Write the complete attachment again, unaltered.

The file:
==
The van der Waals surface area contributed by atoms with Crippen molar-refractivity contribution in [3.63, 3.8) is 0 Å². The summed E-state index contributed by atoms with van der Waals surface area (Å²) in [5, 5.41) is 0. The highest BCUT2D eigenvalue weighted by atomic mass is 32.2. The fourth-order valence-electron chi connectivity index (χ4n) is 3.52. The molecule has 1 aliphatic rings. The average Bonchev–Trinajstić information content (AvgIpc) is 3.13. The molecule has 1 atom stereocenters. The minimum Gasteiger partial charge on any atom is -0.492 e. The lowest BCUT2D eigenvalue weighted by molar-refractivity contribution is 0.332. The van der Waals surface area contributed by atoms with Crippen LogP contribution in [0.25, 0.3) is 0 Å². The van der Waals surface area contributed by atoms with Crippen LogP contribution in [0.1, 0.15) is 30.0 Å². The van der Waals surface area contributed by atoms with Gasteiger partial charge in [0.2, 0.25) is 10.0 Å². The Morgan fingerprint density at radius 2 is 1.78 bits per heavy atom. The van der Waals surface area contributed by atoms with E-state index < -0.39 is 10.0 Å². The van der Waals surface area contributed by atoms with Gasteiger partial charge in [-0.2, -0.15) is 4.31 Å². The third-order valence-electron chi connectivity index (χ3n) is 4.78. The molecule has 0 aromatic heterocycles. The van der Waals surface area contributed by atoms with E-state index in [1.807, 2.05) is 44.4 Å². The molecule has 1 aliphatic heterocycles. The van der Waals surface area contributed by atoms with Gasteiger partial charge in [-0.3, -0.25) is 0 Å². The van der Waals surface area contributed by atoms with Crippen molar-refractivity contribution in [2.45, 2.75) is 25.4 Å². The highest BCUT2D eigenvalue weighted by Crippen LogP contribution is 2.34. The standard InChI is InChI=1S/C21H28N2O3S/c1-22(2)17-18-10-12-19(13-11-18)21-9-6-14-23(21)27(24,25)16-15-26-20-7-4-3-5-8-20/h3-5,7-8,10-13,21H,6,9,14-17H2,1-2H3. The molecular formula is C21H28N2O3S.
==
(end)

The van der Waals surface area contributed by atoms with Crippen molar-refractivity contribution in [3.63, 3.8) is 0 Å². The summed E-state index contributed by atoms with van der Waals surface area (Å²) in [5, 5.41) is 0. The highest BCUT2D eigenvalue weighted by atomic mass is 32.2. The fourth-order valence-electron chi connectivity index (χ4n) is 3.52. The molecule has 1 aliphatic rings. The average Bonchev–Trinajstić information content (AvgIpc) is 3.13. The molecule has 1 atom stereocenters. The minimum Gasteiger partial charge on any atom is -0.492 e. The lowest BCUT2D eigenvalue weighted by molar-refractivity contribution is 0.332. The van der Waals surface area contributed by atoms with Crippen LogP contribution in [0.25, 0.3) is 0 Å². The van der Waals surface area contributed by atoms with Crippen LogP contribution in [0.1, 0.15) is 30.0 Å². The van der Waals surface area contributed by atoms with Gasteiger partial charge in [0.2, 0.25) is 10.0 Å². The Morgan fingerprint density at radius 2 is 1.78 bits per heavy atom. The van der Waals surface area contributed by atoms with E-state index < -0.39 is 10.0 Å². The van der Waals surface area contributed by atoms with Gasteiger partial charge in [-0.2, -0.15) is 4.31 Å². The third-order valence-electron chi connectivity index (χ3n) is 4.78. The molecule has 0 aromatic heterocycles. The van der Waals surface area contributed by atoms with E-state index in [1.807, 2.05) is 44.4 Å². The molecule has 1 aliphatic heterocycles. The van der Waals surface area contributed by atoms with Gasteiger partial charge in [-0.3, -0.25) is 0 Å². The van der Waals surface area contributed by atoms with Crippen molar-refractivity contribution in [2.45, 2.75) is 25.4 Å². The highest BCUT2D eigenvalue weighted by Crippen LogP contribution is 2.34. The standard InChI is InChI=1S/C21H28N2O3S/c1-22(2)17-18-10-12-19(13-11-18)21-9-6-14-23(21)27(24,25)16-15-26-20-7-4-3-5-8-20/h3-5,7-8,10-13,21H,6,9,14-17H2,1-2H3. The molecular formula is C21H28N2O3S.